Charles Guggenheim made more than 100 documentaries during his career, but the only one he narrated in the first person was his last.
Guggenheim, a four-time Oscar winner who completed “Berga: Soldiers of Another War” (9:30 p.m., KCET) shortly before his death in October at 78, had a personal connection to the story, which surely is one reason he was able to create such a stunning account of little-known Nazi atrocities during World War II. The other reason is Guggenheim’s straightforward and sure-handed filmmaking style, here seamlessly combining reenactments, archival footage and photographs and interviews with survivors.
Guggenheim often wondered what might have happened to him during the war had he not been left stateside because of a debilitating infection. After the war, he asked about a fellow Jewish soldier he had known. The friend, he was told, died in a German salt mine, and that thought stayed with Guggenheim. He later learned that the mine was a slave labor camp at the town of Berga, and before succumbing to pancreatic cancer, Guggenheim dedicated his last six months to finishing a film about the Jewish American infantrymen who died there, as well as those who survived.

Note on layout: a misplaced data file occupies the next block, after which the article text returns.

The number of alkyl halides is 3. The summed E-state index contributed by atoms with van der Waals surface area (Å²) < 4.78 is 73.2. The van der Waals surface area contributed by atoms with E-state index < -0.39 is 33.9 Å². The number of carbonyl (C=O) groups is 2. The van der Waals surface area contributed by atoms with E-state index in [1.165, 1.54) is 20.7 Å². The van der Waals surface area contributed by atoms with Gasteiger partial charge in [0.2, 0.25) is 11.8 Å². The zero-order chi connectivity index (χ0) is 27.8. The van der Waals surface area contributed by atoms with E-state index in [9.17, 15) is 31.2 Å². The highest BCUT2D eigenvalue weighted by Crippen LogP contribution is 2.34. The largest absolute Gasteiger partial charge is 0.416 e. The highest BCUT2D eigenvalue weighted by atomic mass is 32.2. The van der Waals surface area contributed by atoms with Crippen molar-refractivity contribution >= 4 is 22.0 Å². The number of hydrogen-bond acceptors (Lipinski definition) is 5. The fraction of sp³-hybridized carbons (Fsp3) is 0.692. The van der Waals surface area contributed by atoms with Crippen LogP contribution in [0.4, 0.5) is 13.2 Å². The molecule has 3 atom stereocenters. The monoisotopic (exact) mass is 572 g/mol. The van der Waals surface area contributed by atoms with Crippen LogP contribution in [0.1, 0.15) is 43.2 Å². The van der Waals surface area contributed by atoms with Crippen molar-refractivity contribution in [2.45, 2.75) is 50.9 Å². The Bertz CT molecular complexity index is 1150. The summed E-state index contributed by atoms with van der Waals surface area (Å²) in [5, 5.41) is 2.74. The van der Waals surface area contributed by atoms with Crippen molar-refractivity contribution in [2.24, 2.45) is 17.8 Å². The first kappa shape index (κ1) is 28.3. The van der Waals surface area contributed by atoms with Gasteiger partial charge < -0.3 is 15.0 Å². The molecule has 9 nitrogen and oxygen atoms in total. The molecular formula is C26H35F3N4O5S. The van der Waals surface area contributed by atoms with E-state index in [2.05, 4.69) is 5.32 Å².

Thousands of American GIs, including soldiers in Guggenheim’s 106th Infantry Division, were captured by the Nazis during the Battle of the Bulge. Those deemed Jewish were shipped off to Berga, a satellite of the notorious concentration camp at Buchenwald, where they suffered beatings, starvation and other horrors in defiance of the Geneva Convention.
Through haunting eyewitness testimony, Guggenheim conveys the almost unimaginable.
“I never knew what they did with the bodies. I didn’t care. I just didn’t care to imagine. I survived, that was the important thing,” says Philip Dantowitz from the 28th Division, who must pause and turn away from the camera at times.
“It wasn’t me that got up dead in the morning,” Dantowitz says. “That’s a terrible thing, isn’t it, for a person to say that? But it’s true. I can’t explain it.”